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The task before the new government

The NDA will have to ensure the economy takes off without imposing a major cost on any section of the population

  • Published 28.05.19, 9:00 AM
  • Updated 28.05.19, 9:00 AM
  • 2 mins read
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Narendra Modi with BJP chief Amit Shah, senior leaders Rajnath Singh, L.K. Advani and others, during the NDA parliamentary board meeting at Parliament House, in New Delhi, on May 25, 2019. (PTI)

The National Democratic Alliance has received a fresh mandate from the people of India. There are many daunting tasks confronting the new government. On the economic front, there are a number of pending reforms that India needs. These are, to cite a few examples, improving the ease of doing business, structural changes in agriculture, controlling the damage created by carbon emissions and pollutions, privatization of the large public sector and streamlining the tax system. Reforms are also needed in the labour market to prepare India for the enormous technological changes that are expected in the near future. The banking and financial sector, too, is in dire need of systemic change. The insolvency and bankruptcy code has to be made easier to implement. Making India truly digital and smart will require policies that are different from those that are prevailing at the moment. All these changes will take time and cannot be carried out in haste.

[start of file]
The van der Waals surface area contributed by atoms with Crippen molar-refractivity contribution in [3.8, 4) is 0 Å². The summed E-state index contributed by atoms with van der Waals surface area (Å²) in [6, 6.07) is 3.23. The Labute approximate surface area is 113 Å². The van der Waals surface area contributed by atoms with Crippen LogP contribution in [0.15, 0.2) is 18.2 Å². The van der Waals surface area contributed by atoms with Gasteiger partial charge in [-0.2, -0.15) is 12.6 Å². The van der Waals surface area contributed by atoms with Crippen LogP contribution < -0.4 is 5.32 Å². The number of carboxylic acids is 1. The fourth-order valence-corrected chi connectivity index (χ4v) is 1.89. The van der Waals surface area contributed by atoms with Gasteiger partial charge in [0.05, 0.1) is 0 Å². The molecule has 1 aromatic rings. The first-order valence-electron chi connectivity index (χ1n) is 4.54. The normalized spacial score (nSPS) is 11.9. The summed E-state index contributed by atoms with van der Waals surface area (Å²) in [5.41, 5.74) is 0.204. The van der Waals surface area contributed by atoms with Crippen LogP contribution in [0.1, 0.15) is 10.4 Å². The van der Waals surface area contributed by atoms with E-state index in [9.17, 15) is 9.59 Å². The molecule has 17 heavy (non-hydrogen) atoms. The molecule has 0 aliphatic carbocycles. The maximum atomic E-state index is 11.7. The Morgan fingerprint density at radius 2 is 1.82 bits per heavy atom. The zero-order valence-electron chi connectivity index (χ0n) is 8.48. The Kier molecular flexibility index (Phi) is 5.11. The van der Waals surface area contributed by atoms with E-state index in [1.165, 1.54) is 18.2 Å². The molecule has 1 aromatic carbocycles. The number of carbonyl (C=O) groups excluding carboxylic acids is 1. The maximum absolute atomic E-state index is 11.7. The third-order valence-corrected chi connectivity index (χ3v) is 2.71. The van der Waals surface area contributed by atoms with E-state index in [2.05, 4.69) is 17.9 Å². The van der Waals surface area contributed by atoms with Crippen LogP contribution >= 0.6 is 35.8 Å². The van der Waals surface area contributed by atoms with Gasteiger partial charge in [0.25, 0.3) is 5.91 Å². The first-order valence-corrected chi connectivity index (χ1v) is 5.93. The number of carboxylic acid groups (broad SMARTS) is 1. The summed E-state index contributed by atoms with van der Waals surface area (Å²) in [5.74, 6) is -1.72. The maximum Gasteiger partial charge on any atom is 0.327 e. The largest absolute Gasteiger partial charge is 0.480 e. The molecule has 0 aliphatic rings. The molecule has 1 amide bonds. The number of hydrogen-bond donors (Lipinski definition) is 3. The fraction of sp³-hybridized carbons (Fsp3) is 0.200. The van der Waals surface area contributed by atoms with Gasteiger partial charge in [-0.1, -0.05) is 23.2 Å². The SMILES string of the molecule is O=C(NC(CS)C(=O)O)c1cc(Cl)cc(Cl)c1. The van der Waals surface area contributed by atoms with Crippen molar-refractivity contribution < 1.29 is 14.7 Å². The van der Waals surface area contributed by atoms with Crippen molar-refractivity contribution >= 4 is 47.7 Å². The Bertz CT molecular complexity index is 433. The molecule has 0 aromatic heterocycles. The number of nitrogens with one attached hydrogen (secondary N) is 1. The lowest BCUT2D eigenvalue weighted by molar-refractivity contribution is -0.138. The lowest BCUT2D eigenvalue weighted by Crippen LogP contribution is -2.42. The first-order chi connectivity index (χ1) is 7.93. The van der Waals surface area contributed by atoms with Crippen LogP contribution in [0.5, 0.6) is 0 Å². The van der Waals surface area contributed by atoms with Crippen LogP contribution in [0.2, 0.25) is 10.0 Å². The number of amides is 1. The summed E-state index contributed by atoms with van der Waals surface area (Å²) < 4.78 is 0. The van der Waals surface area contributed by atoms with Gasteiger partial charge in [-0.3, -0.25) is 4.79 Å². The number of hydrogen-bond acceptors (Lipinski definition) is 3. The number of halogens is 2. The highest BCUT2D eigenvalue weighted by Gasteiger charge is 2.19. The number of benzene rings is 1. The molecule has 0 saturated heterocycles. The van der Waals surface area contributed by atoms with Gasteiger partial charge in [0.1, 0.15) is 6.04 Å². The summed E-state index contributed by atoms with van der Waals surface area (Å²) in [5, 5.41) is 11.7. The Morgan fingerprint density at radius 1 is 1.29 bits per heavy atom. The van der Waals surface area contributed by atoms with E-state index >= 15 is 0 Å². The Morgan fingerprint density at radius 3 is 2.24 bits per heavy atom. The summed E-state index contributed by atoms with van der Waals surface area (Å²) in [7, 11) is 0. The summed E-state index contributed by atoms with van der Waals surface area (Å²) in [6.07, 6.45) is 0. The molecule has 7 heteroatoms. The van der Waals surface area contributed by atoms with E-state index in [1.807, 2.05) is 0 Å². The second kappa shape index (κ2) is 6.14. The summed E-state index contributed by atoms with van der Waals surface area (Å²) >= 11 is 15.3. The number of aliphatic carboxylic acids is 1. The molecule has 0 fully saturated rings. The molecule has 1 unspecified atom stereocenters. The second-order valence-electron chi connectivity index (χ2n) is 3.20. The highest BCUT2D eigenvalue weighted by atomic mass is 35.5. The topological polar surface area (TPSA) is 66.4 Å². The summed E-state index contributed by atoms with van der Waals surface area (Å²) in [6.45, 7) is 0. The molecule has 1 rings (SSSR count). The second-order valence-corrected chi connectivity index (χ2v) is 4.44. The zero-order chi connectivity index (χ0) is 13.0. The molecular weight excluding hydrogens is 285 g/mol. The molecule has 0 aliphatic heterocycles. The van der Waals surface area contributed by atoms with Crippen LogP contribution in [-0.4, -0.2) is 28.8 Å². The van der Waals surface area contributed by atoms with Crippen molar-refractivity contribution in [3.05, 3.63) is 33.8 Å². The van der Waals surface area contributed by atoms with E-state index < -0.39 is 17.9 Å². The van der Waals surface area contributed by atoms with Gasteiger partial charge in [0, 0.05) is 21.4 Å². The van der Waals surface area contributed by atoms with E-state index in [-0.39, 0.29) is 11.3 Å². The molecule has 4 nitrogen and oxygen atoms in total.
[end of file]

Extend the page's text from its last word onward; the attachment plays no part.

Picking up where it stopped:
However, there are matters that require the new government’s immediate attention. There is evidence that the economy is not in the best of health. High unemployment, farmers’ distress, low demand for consumer goods and services and low growth in the manufacturing sector are all symptoms of economic weakness. The international situation is of concern too. The Donald Trump administration is hell-bent on imposing embargoes and tariff walls. India’s exports are stagnating for some time now. There is apprehension of India falling into a middle income trap. Above all, some events in the recent past have dented India’s international credibility regarding official economic statistics. In such a situation, even if the rate of growth of gross domestic product is made to look attractive, the actual ground reality can quickly alter the faith in the government. Managing the immediate problems will not be an easy task. Yet, tackling them has to be the top priority, much before long-term economic reforms can be introduced.

Stimulating demand will require tax cuts coupled with expenditure increases, both of which would increase the fiscal deficit. Hence expenditure will have to be curtailed on other items that will need courage and wisdom to identify and implement. Monetary policy can be used to lower interest rates further. However, inflation, although currently low and within the target range, has begun to reverse momentum, turning upwards. Thus, overall, there is only limited policy space in both fiscal and monetary policy interventions to stimulate the economy. Finally, the new government has a massive popular mandate cutting across class, caste and social backgrounds. Expectations from diverse sections are bound to be widely different. The NDA will have to be judicious in ensuring that the economy takes off without imposing a major cost on any section of the population. That challenge may be more difficult than winning 353 parliamentary seats.

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